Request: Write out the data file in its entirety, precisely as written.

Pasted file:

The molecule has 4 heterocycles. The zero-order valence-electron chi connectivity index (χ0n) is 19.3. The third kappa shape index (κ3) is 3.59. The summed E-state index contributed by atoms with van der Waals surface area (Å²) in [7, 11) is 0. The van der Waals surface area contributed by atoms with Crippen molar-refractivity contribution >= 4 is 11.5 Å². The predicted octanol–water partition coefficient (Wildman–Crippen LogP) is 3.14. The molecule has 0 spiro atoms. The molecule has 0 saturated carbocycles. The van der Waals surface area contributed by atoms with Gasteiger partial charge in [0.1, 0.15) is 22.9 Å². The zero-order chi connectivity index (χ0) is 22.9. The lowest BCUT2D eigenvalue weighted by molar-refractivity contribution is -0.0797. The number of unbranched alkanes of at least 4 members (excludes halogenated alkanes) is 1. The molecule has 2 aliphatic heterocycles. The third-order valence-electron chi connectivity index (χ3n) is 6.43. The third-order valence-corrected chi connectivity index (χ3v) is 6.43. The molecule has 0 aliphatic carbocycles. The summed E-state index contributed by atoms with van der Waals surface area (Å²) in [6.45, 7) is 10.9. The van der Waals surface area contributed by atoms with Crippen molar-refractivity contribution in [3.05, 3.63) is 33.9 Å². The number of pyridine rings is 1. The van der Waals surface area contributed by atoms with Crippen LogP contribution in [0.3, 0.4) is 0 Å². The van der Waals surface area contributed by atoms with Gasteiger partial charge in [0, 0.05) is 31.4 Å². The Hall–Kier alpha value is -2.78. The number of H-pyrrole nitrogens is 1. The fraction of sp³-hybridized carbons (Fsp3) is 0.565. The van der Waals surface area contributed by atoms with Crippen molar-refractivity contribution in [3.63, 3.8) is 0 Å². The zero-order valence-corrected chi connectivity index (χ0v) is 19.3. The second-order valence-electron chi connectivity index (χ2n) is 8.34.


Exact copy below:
The molecule has 4 heterocycles. The zero-order valence-electron chi connectivity index (χ0n) is 19.3. The third kappa shape index (κ3) is 3.59. The summed E-state index contributed by atoms with van der Waals surface area (Å²) in [7, 11) is 0. The van der Waals surface area contributed by atoms with Crippen molar-refractivity contribution >= 4 is 11.5 Å². The predicted octanol–water partition coefficient (Wildman–Crippen LogP) is 3.14. The molecule has 0 spiro atoms. The molecule has 0 saturated carbocycles. The van der Waals surface area contributed by atoms with Gasteiger partial charge in [0.1, 0.15) is 22.9 Å². The zero-order chi connectivity index (χ0) is 22.9. The lowest BCUT2D eigenvalue weighted by molar-refractivity contribution is -0.0797. The number of unbranched alkanes of at least 4 members (excludes halogenated alkanes) is 1. The molecule has 2 aliphatic heterocycles. The third-order valence-electron chi connectivity index (χ3n) is 6.43. The third-order valence-corrected chi connectivity index (χ3v) is 6.43. The molecule has 0 aliphatic carbocycles. The summed E-state index contributed by atoms with van der Waals surface area (Å²) in [6.45, 7) is 10.9. The van der Waals surface area contributed by atoms with Crippen molar-refractivity contribution in [3.05, 3.63) is 33.9 Å². The number of pyridine rings is 1. The van der Waals surface area contributed by atoms with Crippen LogP contribution in [0.3, 0.4) is 0 Å². The van der Waals surface area contributed by atoms with Gasteiger partial charge in [0, 0.05) is 31.4 Å². The Hall–Kier alpha value is -2.78. The number of H-pyrrole nitrogens is 1. The fraction of sp³-hybridized carbons (Fsp3) is 0.565. The van der Waals surface area contributed by atoms with Crippen molar-refractivity contribution in [3.63, 3.8) is 0 Å². The zero-order valence-corrected chi connectivity index (χ0v) is 19.3. The second-order valence-electron chi connectivity index (χ2n) is 8.34.